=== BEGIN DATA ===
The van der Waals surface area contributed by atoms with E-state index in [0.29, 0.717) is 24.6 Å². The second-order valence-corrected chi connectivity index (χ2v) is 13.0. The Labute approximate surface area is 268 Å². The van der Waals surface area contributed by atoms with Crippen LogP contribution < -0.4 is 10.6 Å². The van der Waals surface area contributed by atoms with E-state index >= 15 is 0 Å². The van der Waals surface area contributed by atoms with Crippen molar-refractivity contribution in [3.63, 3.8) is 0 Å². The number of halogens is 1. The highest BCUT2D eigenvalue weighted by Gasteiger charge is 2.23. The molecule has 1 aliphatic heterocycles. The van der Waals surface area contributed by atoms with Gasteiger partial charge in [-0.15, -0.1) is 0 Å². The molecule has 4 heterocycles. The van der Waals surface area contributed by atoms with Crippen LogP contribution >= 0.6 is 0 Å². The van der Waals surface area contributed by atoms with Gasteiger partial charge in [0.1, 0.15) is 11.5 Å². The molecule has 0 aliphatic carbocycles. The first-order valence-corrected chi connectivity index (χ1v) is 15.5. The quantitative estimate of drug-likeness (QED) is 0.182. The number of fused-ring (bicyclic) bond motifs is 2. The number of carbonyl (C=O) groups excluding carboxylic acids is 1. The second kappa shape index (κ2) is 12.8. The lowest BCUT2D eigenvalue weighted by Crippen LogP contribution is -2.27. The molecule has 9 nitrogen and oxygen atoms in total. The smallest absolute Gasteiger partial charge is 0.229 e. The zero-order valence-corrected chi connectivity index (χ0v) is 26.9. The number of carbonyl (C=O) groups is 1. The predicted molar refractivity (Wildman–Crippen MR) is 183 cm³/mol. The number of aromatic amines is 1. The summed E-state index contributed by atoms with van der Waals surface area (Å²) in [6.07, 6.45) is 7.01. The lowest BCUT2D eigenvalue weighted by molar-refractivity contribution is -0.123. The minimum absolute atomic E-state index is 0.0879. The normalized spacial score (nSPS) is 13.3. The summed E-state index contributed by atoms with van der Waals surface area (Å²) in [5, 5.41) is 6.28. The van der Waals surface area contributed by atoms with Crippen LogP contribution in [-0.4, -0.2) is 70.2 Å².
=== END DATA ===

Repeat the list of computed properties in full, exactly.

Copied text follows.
The van der Waals surface area contributed by atoms with E-state index in [0.29, 0.717) is 24.6 Å². The second-order valence-corrected chi connectivity index (χ2v) is 13.0. The Labute approximate surface area is 268 Å². The van der Waals surface area contributed by atoms with Crippen LogP contribution < -0.4 is 10.6 Å². The van der Waals surface area contributed by atoms with E-state index >= 15 is 0 Å². The van der Waals surface area contributed by atoms with Crippen molar-refractivity contribution in [3.63, 3.8) is 0 Å². The number of halogens is 1. The highest BCUT2D eigenvalue weighted by Gasteiger charge is 2.23. The molecule has 1 aliphatic heterocycles. The van der Waals surface area contributed by atoms with Gasteiger partial charge in [-0.15, -0.1) is 0 Å². The molecule has 4 heterocycles. The van der Waals surface area contributed by atoms with Crippen LogP contribution >= 0.6 is 0 Å². The van der Waals surface area contributed by atoms with Gasteiger partial charge in [0.1, 0.15) is 11.5 Å². The molecule has 0 aliphatic carbocycles. The first-order valence-corrected chi connectivity index (χ1v) is 15.5. The quantitative estimate of drug-likeness (QED) is 0.182. The number of fused-ring (bicyclic) bond motifs is 2. The number of carbonyl (C=O) groups excluding carboxylic acids is 1. The second kappa shape index (κ2) is 12.8. The lowest BCUT2D eigenvalue weighted by Crippen LogP contribution is -2.27. The molecule has 9 nitrogen and oxygen atoms in total. The smallest absolute Gasteiger partial charge is 0.229 e. The zero-order valence-corrected chi connectivity index (χ0v) is 26.9. The number of carbonyl (C=O) groups is 1. The predicted molar refractivity (Wildman–Crippen MR) is 183 cm³/mol. The number of aromatic amines is 1. The summed E-state index contributed by atoms with van der Waals surface area (Å²) in [6.07, 6.45) is 7.01. The lowest BCUT2D eigenvalue weighted by molar-refractivity contribution is -0.123. The minimum absolute atomic E-state index is 0.0879. The normalized spacial score (nSPS) is 13.3. The summed E-state index contributed by atoms with van der Waals surface area (Å²) in [5, 5.41) is 6.28. The van der Waals surface area contributed by atoms with Crippen LogP contribution in [-0.4, -0.2) is 70.2 Å².